THE MICH IGAN DAILY
TALKING WITH GENIE PLAMONDON
White Panthers: New nam
By CHRIS PARKS
For the last three years, the name of
the White Panther Party has been assoc-
iated throughout the country with high
energy music, communal life-style and
the underground youth movement in gen-
Some people, however, have tied
the name to conspiracies, bombings, and
Several weeks ago, in an attempt to
divorce itself from any associations with
violence, the White Panthers became the
Rainbow People's Party.
According to party Minister of Com-
munications Genie Plamondon, the new
name comes from a series of Indian
legends in which warriors of all colors rise
up to throw off the "bonds of the white
oppressors." All the people of the world
are "warriors of the rainbow," she says.
The change in name was caused by a
need to "relate to people what we really
are about," Plamondon says. And what
the party is about, she continues, is pro-
viding service to the youth community in
Ann Arbor. The change in name be-
came necessary to clarify the party's
image for those "people who think we're
involved in violent revolution".
The revolution that concerns the Rain-
bow party, according to Plamondon, is
a revolution in life-style, and the basic
doctrines of the party center a r o u n d
freedom of expression of the youth com-
munity. "Your life-style is your politics,"
Plamondon says, "and we choose a revo-
The party's roots in the "life-style re-
volution" and the "counter culture"
stretch back several years to D e tro it,
before the party as such was formed.
Before there was a White Panther
Party, Plamondon explains, the group
that formed the nucleus for the party,
including founder John Sinclair, was
working in Artists Workshops in Detroit.
These workshops were involved with
building what she calls an "alternative
culture." They sponsored poetry read-
ings, jazz concerts and gen rally helped
Since that time, however, a series of ar-
rests has seriously crippled the party's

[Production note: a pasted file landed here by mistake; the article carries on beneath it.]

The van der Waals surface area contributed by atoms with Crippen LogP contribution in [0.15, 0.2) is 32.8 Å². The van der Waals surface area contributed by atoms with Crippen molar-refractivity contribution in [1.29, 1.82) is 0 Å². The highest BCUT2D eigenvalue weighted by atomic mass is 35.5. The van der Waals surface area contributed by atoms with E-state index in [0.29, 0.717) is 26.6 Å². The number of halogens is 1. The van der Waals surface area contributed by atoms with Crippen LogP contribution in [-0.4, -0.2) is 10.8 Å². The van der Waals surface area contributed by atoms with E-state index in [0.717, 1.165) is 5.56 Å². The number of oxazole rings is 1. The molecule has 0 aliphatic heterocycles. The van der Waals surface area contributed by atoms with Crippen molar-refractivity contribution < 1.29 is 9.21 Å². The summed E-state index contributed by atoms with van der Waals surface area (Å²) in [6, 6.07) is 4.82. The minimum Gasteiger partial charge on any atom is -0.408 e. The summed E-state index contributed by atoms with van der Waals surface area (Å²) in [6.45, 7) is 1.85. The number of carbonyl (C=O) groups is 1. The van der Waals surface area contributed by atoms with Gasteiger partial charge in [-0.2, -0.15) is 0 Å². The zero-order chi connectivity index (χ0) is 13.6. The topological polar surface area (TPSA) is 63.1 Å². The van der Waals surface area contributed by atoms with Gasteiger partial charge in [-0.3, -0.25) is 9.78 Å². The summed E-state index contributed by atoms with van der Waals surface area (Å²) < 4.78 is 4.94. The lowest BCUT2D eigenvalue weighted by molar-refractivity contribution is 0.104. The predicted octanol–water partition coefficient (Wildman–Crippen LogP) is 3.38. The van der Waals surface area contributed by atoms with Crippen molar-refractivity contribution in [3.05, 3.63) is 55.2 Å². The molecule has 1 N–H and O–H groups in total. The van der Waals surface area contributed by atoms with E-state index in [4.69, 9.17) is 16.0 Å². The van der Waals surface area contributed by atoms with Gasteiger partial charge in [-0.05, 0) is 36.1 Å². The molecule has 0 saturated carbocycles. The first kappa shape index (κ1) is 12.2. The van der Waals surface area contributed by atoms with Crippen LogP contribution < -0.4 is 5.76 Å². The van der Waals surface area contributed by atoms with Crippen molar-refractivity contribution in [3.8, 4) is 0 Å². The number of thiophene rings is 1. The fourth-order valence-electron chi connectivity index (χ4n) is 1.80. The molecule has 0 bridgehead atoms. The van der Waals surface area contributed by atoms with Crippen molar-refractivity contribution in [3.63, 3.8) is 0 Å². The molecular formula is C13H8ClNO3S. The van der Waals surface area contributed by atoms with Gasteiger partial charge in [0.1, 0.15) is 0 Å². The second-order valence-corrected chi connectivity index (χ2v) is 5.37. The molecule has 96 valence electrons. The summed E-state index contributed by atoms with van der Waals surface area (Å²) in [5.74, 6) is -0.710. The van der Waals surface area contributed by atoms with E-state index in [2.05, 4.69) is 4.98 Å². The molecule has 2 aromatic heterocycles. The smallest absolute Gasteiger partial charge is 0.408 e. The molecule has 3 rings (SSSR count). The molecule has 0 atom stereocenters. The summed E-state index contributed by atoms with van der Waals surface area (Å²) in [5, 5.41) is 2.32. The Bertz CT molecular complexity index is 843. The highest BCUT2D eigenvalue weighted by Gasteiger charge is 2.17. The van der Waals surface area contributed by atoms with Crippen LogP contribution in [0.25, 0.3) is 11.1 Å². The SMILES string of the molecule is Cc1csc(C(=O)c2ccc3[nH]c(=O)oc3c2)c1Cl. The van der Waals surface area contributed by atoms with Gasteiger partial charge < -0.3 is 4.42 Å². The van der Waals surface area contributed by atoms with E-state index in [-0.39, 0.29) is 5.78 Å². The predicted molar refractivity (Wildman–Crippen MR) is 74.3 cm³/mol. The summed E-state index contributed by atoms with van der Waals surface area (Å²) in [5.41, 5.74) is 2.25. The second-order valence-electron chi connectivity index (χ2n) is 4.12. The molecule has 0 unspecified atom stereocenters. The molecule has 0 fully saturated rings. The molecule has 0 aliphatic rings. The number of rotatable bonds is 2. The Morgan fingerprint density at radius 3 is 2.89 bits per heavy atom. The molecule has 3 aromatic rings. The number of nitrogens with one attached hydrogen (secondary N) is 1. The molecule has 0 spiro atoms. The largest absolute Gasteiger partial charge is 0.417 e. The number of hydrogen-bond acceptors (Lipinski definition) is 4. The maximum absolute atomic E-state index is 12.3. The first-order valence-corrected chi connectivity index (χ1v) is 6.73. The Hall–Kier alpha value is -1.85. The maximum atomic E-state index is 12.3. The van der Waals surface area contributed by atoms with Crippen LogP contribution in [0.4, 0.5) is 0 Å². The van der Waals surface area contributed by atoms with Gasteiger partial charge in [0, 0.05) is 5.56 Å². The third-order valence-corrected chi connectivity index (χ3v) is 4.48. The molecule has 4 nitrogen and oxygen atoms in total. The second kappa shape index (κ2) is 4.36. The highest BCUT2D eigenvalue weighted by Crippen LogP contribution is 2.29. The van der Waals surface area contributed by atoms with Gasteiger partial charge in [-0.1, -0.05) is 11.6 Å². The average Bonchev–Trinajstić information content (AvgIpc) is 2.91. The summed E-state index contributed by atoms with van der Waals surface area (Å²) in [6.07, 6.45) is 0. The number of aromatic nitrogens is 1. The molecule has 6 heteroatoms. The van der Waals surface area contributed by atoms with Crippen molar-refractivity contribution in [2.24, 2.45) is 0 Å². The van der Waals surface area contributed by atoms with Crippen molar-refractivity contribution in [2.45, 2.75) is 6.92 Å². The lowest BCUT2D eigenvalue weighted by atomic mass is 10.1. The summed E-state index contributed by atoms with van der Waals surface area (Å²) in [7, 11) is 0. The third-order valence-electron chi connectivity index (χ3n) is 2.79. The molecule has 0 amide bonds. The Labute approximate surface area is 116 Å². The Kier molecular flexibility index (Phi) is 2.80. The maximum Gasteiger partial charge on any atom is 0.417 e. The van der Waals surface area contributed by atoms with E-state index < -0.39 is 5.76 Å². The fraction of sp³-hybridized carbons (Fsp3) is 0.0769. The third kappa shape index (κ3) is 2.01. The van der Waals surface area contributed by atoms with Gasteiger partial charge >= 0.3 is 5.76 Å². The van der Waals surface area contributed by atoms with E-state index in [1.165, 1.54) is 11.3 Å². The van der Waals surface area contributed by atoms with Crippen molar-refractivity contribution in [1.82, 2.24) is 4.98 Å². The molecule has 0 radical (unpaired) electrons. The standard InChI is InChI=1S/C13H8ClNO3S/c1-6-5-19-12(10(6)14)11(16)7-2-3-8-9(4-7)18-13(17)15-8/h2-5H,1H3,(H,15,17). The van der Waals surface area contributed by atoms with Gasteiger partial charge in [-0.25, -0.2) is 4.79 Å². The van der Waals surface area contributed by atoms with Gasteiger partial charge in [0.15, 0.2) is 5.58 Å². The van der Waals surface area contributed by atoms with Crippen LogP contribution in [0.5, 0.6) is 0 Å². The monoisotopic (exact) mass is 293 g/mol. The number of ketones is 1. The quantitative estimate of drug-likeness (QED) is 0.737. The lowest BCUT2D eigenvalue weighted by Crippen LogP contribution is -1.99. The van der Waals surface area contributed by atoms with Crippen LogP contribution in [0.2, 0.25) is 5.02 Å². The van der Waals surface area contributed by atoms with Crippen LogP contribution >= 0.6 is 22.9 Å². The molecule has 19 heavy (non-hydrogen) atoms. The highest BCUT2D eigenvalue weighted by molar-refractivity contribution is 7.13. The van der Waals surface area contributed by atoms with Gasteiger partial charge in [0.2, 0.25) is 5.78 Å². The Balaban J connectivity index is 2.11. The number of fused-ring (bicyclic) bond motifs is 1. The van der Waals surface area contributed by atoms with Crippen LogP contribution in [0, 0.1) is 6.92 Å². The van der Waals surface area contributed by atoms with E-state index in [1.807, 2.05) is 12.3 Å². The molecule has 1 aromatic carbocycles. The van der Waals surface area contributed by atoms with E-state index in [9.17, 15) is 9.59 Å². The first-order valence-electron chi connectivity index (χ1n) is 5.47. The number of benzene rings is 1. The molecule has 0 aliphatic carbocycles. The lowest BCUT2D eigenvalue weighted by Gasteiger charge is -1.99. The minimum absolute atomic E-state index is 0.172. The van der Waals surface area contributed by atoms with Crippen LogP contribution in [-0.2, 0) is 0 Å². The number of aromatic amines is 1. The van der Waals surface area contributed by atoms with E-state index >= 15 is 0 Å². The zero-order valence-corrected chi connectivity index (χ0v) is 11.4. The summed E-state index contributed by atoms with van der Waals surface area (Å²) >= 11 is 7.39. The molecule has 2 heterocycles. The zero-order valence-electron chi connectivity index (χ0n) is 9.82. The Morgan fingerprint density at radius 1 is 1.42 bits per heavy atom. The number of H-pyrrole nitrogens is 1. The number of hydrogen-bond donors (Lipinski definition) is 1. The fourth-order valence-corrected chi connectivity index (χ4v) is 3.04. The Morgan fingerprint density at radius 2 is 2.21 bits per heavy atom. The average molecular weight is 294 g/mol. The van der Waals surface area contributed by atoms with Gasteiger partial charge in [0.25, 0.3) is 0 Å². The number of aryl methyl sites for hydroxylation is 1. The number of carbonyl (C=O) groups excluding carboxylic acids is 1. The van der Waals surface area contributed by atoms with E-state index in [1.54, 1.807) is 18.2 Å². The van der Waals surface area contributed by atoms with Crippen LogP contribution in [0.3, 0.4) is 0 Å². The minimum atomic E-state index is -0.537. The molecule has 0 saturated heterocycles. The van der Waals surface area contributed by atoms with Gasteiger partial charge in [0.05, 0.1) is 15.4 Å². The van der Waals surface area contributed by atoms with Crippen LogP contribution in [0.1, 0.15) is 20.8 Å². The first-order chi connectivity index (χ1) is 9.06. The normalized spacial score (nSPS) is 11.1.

John Sinclair, founder of the party
was convicted in 1969 of possession of
marijuana and is currently serving a 9-
10 year sentence. While serving t h a t
sentence, Sinclair, along with party mem-
bers Pun Plamondon and Jack Forest,
face conspiracy charges stemming from
the 1968 bombing of the Ann Arbor of-
fices of the Central Intelligence Agency.
Plamondon also is charged with doing
the actual bombing. Both charges carry
with them a five-year prison sentence and
$10,000 in fines if they are convicted.
Federal District Court Judge Doman
Keith has ruled that the government used
illegal wire taps in obtaining evidence in
the case. The ruling, however, is being
appealed by the government to the Su-
preme Court and a final ruling is not ex-
pected at least until December.
Meanwhile, the three remain in jail,
along with a fourth party member Skip
Taube who has been accused of harboring
Genie Plamondon, Pun Plamondon's
wife, claims the charges are "phony"
and that the real reason the party mem-
bers are in jail is due to the government's
"fear of what we represent."
"A big part of the threat we are is just
because we are the children of the people
in power," she says. "And we are not going
to continue the same sort of life-style
and make the same mistakes they made,"
The shift in name, however, signifies
the party's attempt to erase the image of
violence and emphasize a stance as a
community service organization.
The Rainbow party is currently operat-
ing a food coop in which people can buy
fresh vegetables and fruit at a reduced
rate. They hope to go even further this
summer, providing food, clothing, and
shelter on a large scale for the young
people who traditionally flock to the city
in the summer.
See PANTHERS, Page 12
to support young artists who were work-
ing in new and unconventional forms.
The formation of the party itself, she
says, resulted from a call by Huey New-
ton, Black Panther minister of defense,
for a White Parther Party to work spec-
itically with the white community. "We
just decided that we would be the party,"
The party was based on the belief that
young people constitute a culture in
themselves. "A people are defined by
their history, language, clothing, music,
poetry and sacraments," Plamundon says.
The party views American youth as a
"colonized people," a view that stems from
what Plamundon calls the "exploitation
of our energies" by commercial enter-
prises which package and sell the clothes,
music and other paraphernalia of the
The original group was set up as a
national party but its founders did not,
according to Plamundon, "know what it
meant to be a party."
Many problems arose out of this, first
among them being a lack of basic organi-
zational strength and leadership. "Anyone
who put on a White Panther button could
call themselves a White Panther and we
had to answer for their actions. We just
weren't providing the proper leadership,"
Problems for the young party soon
began to multiply. In the aftermath of
the killing.of Martin Luther King in 1968,
a strict curfew in Detroit damaged the
meager economic base of the party, which
had consisted mostly of selling beads
and other items at Detroit's dance halls.
Questioning the security of their base
in Detroit, the party moved to Ann Ar-
bor in the spring of 1963.
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